“We’re going to be a whole lot better,” he said at the time.

Wall Street analysts were caught by surprise by the latest Dreamliner issues. “Given a series of setbacks, the concern remains that this new one may not be the last setback,” said Bernstein aerospace analyst Doug Harned, who asked Mr. Calhoun about Dreamliner deliveries at the investor event last month.

Goldman Sachs Group Inc.

analysts said the quality issues weren’t ideal but added: “We believe new management wants to fix all production challenges before moving into a sustained delivery recovery, which is needed for long-term quality of product and profitability.”

Boeing shares have underperformed Airbus during the past six weeks and the gap has widened this month. Boeing’s shares are up just 5% this year versus the 24% rise for its European rival and 17% for the aerospace sector.

The U.S. company faces obstacles beyond Mr. Calhoun’s control. Chilly U.S.-China trade relations have restricted sales in the world’s largest growth market for jets, with no new orders since 2017. Supplier disruptions due to the Covid-19 pandemic have thrown a wrench into business operations across the globe. Air-safety regulators determine when Boeing’s planes can fly.

There have been signs of progress this year despite difficulties. A new uncrewed refueling tanker for the Navy successfully gassed up a jet for the first time. The largest version of the 737 MAX made its first flight. Carriers such as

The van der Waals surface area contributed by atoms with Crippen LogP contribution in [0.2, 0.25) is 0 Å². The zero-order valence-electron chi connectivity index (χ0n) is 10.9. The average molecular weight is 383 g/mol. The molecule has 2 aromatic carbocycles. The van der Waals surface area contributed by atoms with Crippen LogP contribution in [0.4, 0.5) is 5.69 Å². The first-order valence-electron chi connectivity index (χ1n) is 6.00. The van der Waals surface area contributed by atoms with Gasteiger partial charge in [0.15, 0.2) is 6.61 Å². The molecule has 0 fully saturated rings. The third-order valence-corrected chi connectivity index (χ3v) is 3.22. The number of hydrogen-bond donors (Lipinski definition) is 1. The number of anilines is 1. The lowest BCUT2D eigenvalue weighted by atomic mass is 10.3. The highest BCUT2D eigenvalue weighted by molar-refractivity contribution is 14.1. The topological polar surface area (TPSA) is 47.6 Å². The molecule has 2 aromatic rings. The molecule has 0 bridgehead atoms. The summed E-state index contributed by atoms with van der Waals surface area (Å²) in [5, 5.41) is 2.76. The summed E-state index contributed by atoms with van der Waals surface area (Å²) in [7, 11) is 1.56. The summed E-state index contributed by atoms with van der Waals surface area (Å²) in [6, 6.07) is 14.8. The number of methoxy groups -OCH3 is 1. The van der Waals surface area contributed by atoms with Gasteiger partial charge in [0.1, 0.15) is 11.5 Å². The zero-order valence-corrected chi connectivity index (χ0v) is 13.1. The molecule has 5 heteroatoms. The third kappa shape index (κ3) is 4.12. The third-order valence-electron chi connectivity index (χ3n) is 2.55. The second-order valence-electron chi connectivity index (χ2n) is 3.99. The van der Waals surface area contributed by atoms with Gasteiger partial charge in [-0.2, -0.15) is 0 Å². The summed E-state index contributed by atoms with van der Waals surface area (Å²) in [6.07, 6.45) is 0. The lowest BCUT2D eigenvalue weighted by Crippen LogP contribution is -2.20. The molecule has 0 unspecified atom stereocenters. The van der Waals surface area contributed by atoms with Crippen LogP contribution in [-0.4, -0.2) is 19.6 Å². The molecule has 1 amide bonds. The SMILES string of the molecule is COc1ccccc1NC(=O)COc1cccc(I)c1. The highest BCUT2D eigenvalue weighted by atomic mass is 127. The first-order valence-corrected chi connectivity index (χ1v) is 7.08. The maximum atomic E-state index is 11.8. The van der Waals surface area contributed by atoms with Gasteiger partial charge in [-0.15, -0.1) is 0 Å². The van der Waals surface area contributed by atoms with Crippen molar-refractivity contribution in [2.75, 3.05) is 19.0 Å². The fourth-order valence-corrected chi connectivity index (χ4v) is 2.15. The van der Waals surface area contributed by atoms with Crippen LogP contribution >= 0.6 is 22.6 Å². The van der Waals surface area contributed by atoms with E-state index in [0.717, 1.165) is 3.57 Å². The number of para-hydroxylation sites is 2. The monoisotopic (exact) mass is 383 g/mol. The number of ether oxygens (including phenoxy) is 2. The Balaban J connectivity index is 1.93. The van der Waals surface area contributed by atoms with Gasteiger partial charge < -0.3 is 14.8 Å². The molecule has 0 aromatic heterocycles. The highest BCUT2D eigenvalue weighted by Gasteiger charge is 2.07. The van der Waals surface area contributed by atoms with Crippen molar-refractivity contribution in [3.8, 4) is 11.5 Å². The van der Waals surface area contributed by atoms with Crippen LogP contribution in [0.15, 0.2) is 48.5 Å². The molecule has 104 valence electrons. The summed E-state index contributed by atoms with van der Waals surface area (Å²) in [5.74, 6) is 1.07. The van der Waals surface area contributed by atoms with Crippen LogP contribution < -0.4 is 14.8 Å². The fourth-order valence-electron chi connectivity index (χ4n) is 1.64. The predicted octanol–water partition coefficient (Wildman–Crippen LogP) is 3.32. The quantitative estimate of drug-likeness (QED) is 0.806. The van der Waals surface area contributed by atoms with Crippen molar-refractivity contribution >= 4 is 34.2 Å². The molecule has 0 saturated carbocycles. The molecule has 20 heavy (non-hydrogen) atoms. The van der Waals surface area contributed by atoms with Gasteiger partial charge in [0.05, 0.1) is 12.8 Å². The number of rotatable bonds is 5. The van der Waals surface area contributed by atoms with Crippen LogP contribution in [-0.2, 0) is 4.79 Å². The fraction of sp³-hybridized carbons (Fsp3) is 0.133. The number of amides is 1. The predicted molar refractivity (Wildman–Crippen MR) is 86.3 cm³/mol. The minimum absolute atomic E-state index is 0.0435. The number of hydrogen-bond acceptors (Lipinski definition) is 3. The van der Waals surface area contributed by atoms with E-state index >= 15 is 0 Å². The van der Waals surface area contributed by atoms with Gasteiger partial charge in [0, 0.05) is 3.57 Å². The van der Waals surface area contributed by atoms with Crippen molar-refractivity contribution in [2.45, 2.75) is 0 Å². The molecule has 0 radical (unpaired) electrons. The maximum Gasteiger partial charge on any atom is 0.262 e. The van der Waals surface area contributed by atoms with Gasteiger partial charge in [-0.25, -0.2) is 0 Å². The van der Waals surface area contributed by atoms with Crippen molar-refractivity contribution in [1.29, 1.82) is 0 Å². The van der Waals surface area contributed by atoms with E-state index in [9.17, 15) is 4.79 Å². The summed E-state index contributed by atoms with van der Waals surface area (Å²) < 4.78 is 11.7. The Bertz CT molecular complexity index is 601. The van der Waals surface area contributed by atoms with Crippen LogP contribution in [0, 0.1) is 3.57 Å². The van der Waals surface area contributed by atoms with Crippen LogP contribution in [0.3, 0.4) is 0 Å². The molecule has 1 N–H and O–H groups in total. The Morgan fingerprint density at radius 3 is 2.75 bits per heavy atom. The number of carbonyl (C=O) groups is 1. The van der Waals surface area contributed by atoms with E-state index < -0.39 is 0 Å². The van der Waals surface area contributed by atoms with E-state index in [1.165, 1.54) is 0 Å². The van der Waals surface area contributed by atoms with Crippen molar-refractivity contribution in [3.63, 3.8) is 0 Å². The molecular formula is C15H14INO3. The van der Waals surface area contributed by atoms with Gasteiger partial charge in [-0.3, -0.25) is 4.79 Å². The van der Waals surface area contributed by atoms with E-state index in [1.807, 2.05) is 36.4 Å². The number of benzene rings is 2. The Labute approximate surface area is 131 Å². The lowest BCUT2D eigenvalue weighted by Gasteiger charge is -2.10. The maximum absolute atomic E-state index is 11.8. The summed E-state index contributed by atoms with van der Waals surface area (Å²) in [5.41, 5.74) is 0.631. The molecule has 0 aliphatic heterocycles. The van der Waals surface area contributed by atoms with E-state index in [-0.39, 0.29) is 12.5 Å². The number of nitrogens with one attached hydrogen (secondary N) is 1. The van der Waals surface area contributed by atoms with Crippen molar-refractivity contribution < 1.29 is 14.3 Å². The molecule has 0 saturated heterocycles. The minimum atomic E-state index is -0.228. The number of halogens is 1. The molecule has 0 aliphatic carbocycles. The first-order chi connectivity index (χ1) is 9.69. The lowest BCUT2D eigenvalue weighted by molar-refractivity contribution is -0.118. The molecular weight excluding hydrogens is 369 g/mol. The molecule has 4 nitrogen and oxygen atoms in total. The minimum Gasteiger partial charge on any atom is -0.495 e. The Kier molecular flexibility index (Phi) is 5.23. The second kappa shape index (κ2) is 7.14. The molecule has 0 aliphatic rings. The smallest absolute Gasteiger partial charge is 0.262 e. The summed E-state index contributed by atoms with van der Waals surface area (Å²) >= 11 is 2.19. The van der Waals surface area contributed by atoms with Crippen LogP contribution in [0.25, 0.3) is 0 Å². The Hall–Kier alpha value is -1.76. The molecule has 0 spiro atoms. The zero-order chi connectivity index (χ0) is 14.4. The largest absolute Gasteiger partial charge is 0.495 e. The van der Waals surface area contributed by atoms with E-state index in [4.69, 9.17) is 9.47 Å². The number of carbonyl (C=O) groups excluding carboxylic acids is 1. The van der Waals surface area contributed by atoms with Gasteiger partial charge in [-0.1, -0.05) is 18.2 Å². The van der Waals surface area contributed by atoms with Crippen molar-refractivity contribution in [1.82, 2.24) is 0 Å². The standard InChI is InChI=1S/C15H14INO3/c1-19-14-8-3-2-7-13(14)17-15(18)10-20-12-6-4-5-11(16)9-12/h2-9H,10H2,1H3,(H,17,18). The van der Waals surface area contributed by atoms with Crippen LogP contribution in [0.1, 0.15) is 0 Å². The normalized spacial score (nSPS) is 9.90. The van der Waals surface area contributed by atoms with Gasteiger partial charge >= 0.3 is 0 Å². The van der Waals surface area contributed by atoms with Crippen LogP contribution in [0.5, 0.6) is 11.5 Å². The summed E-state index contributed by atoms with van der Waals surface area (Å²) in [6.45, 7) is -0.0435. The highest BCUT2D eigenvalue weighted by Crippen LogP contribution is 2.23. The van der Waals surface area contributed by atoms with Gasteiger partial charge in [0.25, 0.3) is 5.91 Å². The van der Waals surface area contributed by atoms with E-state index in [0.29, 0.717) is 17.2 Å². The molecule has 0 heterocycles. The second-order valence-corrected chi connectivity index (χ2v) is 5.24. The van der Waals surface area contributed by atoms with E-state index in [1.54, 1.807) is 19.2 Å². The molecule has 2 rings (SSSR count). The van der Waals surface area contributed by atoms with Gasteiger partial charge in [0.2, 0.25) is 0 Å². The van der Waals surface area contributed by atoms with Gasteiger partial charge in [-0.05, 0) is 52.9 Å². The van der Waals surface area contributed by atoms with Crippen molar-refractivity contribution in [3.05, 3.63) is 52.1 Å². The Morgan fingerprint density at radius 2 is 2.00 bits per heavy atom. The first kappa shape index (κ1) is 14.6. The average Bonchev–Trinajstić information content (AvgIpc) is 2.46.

Southwest Airlines Co.

returned with big orders. MAX deliveries also picked up in the second quarter, though some customers continue to cancel orders.

Crucially, U.S. air-safety regulators in November approved the 737 MAX to fly again following a nearly two-year grounding after its accidents. The European Union followed, but others such as China and Russia have yet to give it the green light.

In December, Boeing punctuated the 737 MAX’s U.S. approval with a 75-jet deal for European discount airline

Ryanair Holdings

PLC. Mr. Calhoun fielded questions alongside the carrier’s CEO,

Michael O’Leary,

who touted the aircraft’s efficiency and performance.

In April, however, Boeing halted MAX deliveries due to a newly discovered manufacturing flaw. Ryanair didn’t get planes ahead of the summer travel season after a year of Covid-19 lockdowns.

“They just need to get their act together in Seattle,” Mr. O’Leary said in May of Boeing’s main plane-building center. “These are still builders of great aircraft.” Ryanair declined to comment.

Boeing’s push to overhaul how it handles safety, engineering and quality started after a second 737 MAX crashed in early 2019. In the wake of the disasters, Mr. Calhoun predicted more scrutiny by U.S regulators when Boeing moved to win certification for its newest and largest jetliner, the 777X.

Earlier this year, Boeing disclosed airlines wouldn’t get the plane until 2023, about three years after previous estimates. In a May letter to the plane maker, the FAA cited insufficient information provided by Boeing, including the lack of a preliminary safety assessment, as among reasons why “the aircraft is not yet ready” for key approvals.

Mr. Calhoun has said he was pleased with Boeing’s progress in winning certification of the aircraft but added the company wouldn’t question the FAA’s timeline.

The Boeing-Airbus Rivalry

Articles on the long-running competition, as selected by WSJ editors:

Write to Andrew Tangel at Andrew.Tangel@wsj.com and Doug Cameron at doug.cameron@wsj.com

Copyright ©2021 Dow Jones & Company, Inc. All Rights Reserved. 87990cbe856818d5eddac44c7b1cdeb8